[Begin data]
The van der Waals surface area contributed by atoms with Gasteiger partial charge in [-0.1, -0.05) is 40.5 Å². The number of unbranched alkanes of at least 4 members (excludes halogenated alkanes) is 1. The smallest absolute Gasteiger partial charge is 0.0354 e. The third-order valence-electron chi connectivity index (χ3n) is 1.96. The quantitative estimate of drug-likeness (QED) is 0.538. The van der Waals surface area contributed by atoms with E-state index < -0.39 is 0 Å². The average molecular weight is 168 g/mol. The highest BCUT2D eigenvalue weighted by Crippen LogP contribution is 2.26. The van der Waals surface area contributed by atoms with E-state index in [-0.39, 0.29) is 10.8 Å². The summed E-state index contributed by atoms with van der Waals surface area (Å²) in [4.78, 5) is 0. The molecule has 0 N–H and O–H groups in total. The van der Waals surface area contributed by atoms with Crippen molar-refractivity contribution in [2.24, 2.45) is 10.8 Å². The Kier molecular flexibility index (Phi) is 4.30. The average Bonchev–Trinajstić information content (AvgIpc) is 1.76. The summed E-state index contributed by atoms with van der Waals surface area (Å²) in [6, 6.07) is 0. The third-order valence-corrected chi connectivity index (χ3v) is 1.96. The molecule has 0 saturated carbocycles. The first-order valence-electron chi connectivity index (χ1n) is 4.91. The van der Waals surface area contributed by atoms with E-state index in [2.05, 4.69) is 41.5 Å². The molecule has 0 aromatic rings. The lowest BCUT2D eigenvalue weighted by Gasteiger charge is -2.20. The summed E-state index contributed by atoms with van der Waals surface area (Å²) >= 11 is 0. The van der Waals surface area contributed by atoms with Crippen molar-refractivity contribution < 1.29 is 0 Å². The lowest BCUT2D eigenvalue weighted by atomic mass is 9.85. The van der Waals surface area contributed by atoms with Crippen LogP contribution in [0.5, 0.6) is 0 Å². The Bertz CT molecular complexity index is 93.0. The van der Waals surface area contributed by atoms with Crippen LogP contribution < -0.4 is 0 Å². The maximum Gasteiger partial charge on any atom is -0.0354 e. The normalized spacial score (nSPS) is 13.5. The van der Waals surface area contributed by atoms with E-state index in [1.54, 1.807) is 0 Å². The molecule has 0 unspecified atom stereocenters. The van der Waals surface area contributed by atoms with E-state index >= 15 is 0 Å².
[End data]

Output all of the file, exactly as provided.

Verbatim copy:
The van der Waals surface area contributed by atoms with Gasteiger partial charge in [-0.1, -0.05) is 40.5 Å². The number of unbranched alkanes of at least 4 members (excludes halogenated alkanes) is 1. The smallest absolute Gasteiger partial charge is 0.0354 e. The third-order valence-electron chi connectivity index (χ3n) is 1.96. The quantitative estimate of drug-likeness (QED) is 0.538. The van der Waals surface area contributed by atoms with E-state index < -0.39 is 0 Å². The average molecular weight is 168 g/mol. The highest BCUT2D eigenvalue weighted by Crippen LogP contribution is 2.26. The van der Waals surface area contributed by atoms with E-state index in [-0.39, 0.29) is 10.8 Å². The summed E-state index contributed by atoms with van der Waals surface area (Å²) in [4.78, 5) is 0. The molecule has 0 N–H and O–H groups in total. The van der Waals surface area contributed by atoms with Crippen molar-refractivity contribution in [2.24, 2.45) is 10.8 Å². The Kier molecular flexibility index (Phi) is 4.30. The average Bonchev–Trinajstić information content (AvgIpc) is 1.76. The summed E-state index contributed by atoms with van der Waals surface area (Å²) in [6, 6.07) is 0. The third-order valence-corrected chi connectivity index (χ3v) is 1.96. The molecule has 0 saturated carbocycles. The first-order valence-electron chi connectivity index (χ1n) is 4.91. The van der Waals surface area contributed by atoms with E-state index in [2.05, 4.69) is 41.5 Å². The molecule has 0 aromatic rings. The lowest BCUT2D eigenvalue weighted by Gasteiger charge is -2.20. The summed E-state index contributed by atoms with van der Waals surface area (Å²) >= 11 is 0. The van der Waals surface area contributed by atoms with Crippen molar-refractivity contribution < 1.29 is 0 Å². The lowest BCUT2D eigenvalue weighted by atomic mass is 9.85. The van der Waals surface area contributed by atoms with Crippen LogP contribution in [0.5, 0.6) is 0 Å². The Bertz CT molecular complexity index is 93.0. The van der Waals surface area contributed by atoms with Crippen LogP contribution < -0.4 is 0 Å². The maximum Gasteiger partial charge on any atom is -0.0354 e. The normalized spacial score (nSPS) is 13.5. The van der Waals surface area contributed by atoms with E-state index in [1.54, 1.807) is 0 Å². The molecule has 0 unspecified atom stereocenters. The van der Waals surface area contributed by atoms with E-state index >= 15 is 0 Å².